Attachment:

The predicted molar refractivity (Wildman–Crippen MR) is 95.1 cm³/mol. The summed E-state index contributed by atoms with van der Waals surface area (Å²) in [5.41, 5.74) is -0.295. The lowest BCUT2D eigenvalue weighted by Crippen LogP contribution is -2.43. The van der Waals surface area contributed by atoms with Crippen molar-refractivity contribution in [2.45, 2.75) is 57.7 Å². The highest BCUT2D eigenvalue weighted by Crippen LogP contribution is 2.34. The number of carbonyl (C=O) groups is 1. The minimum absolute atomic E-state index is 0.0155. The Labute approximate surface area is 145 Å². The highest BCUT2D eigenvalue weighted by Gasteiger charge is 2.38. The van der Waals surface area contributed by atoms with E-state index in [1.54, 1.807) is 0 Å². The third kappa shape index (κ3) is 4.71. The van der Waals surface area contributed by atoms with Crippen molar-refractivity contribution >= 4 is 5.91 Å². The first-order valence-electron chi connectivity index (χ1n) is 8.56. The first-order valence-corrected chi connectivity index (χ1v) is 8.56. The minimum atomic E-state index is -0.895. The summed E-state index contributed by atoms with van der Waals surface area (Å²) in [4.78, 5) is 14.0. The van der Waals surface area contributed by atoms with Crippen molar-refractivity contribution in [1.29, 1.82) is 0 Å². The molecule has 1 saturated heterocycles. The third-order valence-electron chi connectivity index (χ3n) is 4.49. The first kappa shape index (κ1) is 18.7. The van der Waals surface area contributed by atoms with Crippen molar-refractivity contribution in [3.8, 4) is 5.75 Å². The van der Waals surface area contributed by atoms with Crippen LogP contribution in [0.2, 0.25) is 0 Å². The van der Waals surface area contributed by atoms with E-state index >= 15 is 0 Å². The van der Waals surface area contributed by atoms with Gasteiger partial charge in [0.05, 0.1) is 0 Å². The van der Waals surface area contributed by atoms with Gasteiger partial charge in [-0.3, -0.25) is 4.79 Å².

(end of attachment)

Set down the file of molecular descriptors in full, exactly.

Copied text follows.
The predicted molar refractivity (Wildman–Crippen MR) is 95.1 cm³/mol. The summed E-state index contributed by atoms with van der Waals surface area (Å²) in [5.41, 5.74) is -0.295. The lowest BCUT2D eigenvalue weighted by Crippen LogP contribution is -2.43. The van der Waals surface area contributed by atoms with Crippen molar-refractivity contribution in [2.45, 2.75) is 57.7 Å². The highest BCUT2D eigenvalue weighted by Crippen LogP contribution is 2.34. The number of carbonyl (C=O) groups is 1. The minimum absolute atomic E-state index is 0.0155. The Labute approximate surface area is 145 Å². The highest BCUT2D eigenvalue weighted by Gasteiger charge is 2.38. The van der Waals surface area contributed by atoms with E-state index in [1.54, 1.807) is 0 Å². The third kappa shape index (κ3) is 4.71. The van der Waals surface area contributed by atoms with Crippen molar-refractivity contribution >= 4 is 5.91 Å². The first-order valence-electron chi connectivity index (χ1n) is 8.56. The first-order valence-corrected chi connectivity index (χ1v) is 8.56. The minimum atomic E-state index is -0.895. The summed E-state index contributed by atoms with van der Waals surface area (Å²) in [4.78, 5) is 14.0. The van der Waals surface area contributed by atoms with Crippen molar-refractivity contribution in [1.29, 1.82) is 0 Å². The molecule has 1 saturated heterocycles. The third-order valence-electron chi connectivity index (χ3n) is 4.49. The first kappa shape index (κ1) is 18.7. The van der Waals surface area contributed by atoms with Crippen molar-refractivity contribution in [3.8, 4) is 5.75 Å². The van der Waals surface area contributed by atoms with Crippen LogP contribution in [0.2, 0.25) is 0 Å². The van der Waals surface area contributed by atoms with E-state index >= 15 is 0 Å². The van der Waals surface area contributed by atoms with Gasteiger partial charge in [0.05, 0.1) is 0 Å². The van der Waals surface area contributed by atoms with Gasteiger partial charge in [-0.3, -0.25) is 4.79 Å².